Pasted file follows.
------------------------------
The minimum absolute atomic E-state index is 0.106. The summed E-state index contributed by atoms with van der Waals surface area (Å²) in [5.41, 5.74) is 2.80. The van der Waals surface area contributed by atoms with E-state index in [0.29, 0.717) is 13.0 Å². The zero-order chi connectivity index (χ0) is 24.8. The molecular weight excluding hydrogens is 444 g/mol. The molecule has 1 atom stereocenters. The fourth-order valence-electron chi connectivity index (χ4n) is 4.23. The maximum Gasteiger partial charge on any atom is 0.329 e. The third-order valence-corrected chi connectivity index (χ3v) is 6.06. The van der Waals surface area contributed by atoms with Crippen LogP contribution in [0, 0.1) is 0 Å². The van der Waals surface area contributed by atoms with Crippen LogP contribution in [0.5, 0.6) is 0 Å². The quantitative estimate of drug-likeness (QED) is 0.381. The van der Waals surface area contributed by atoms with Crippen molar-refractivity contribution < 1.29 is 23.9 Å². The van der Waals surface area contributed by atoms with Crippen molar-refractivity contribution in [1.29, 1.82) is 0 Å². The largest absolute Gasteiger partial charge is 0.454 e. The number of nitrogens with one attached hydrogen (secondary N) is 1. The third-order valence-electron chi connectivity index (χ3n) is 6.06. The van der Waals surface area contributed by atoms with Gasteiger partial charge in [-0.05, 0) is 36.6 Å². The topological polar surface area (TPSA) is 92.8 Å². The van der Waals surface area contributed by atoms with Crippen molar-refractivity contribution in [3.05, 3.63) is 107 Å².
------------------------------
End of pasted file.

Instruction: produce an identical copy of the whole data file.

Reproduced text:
The minimum absolute atomic E-state index is 0.106. The summed E-state index contributed by atoms with van der Waals surface area (Å²) in [5.41, 5.74) is 2.80. The van der Waals surface area contributed by atoms with E-state index in [0.29, 0.717) is 13.0 Å². The zero-order chi connectivity index (χ0) is 24.8. The molecular weight excluding hydrogens is 444 g/mol. The molecule has 1 atom stereocenters. The fourth-order valence-electron chi connectivity index (χ4n) is 4.23. The maximum Gasteiger partial charge on any atom is 0.329 e. The third-order valence-corrected chi connectivity index (χ3v) is 6.06. The van der Waals surface area contributed by atoms with Crippen LogP contribution in [0, 0.1) is 0 Å². The van der Waals surface area contributed by atoms with Crippen LogP contribution in [0.5, 0.6) is 0 Å². The quantitative estimate of drug-likeness (QED) is 0.381. The van der Waals surface area contributed by atoms with Crippen molar-refractivity contribution < 1.29 is 23.9 Å². The van der Waals surface area contributed by atoms with Crippen molar-refractivity contribution in [1.29, 1.82) is 0 Å². The largest absolute Gasteiger partial charge is 0.454 e. The number of nitrogens with one attached hydrogen (secondary N) is 1. The third-order valence-electron chi connectivity index (χ3n) is 6.06. The van der Waals surface area contributed by atoms with Gasteiger partial charge in [-0.05, 0) is 36.6 Å². The topological polar surface area (TPSA) is 92.8 Å². The van der Waals surface area contributed by atoms with Crippen molar-refractivity contribution in [3.05, 3.63) is 107 Å².